REVIEW: Girlhood - Cat Clarke

Girlhood - Cat Clarke
Published by Quercus Children's Books on 4 May 2017
Book depository purchase link.
My rating: 4/5

It's been a long time since I read a boarding school novel and since finishing Girlhood I've been wondering, why? The intensity of emotions, the independence and the mystery that comes with boarding schools make them excellent scopes for novels. 

Girlhood is about Harper, who lost her twin sister Jenna to anorexia and ended up going to boarding school. She has a wonderful group of friends but a new girl, Kirsty, is about to change everything. Harper thought she was coping with everything pretty well. She's not as rich as most of the other girls and she's holding her grief in tightly. But, Kirsty has questions and secrets of her own. You know what they say, nothing stays secret in a boarding school.

The friendship dynamics make this story. Lily, Rowan, and Ama aren't particularly amazing or likeable characters, but it's their humour and their bond that makes them attractive. I rarely laugh out loud whilst reading but these girls had some serious wit. Their fast-paced dialogue and complete confidence made them a joy to read. They also provided a really interesting contrast to Harper, who bridges the gap between the girls and Kirsty.

Kirsty, more than anyone, seems to get Harper. She understands and she's a great listener. Something is not quite right and no matter how (frustratingly at times) Harper overlooks it, it's undeniable. I would have liked to have heard more about Kirsty's backstory and her behaviour because I didn't find the answers satisfying enough. I had more why questions. The same goes for the way Harper told Jenna's story. Jenna's life seems to start with her death and I liked how the novel kept flickering back to reveal more information but halfway through this stopped. I was waiting and waiting to hear more about the deterioration but it never came.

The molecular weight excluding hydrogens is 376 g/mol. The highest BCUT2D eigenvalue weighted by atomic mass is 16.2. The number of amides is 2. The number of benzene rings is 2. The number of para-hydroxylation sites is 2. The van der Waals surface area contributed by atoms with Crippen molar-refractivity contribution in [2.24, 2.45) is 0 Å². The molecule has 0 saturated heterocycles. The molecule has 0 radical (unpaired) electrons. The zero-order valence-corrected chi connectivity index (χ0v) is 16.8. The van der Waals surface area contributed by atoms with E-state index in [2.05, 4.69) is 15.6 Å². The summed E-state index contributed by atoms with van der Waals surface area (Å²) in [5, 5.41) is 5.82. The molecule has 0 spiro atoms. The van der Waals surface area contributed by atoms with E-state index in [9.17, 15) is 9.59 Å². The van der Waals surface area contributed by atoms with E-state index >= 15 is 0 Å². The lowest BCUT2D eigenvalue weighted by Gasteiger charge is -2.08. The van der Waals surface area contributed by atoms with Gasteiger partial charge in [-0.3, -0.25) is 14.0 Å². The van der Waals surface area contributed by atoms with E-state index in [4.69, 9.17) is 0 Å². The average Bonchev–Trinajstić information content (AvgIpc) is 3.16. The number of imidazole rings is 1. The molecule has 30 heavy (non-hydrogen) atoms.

Grief is such a huge topic to take on and, overall, Cat Clarke does it well. There's one point when Harper talks about how when the worst thing has already happened to you, you should be able to go through anything, but it's not true. Small things can still get you down. Messages like that, and about nullifying blame, embracing acceptance and the importance of memories, make this a novel that I hope will help many young people.

When you're that age, you are often experiencing grief for the first time. That loss can affect everyone close to you, like your friends and family, and it can be really tough to find someone to talk to. For Harper, she feels like she can't go on and on about Jenna's death to her friends, like they will get sick of it. Her misguided paranoia and the development of her grief was exactly right, even though it was predictable. Sometimes you want a story to do exactly what you expect from it.

I hope many people pick up Girlhood because it was an absolute page turner and an eye opener to the contrasting ways grief is experienced.

Love, Jess

Thank you to the publisher for my copy.

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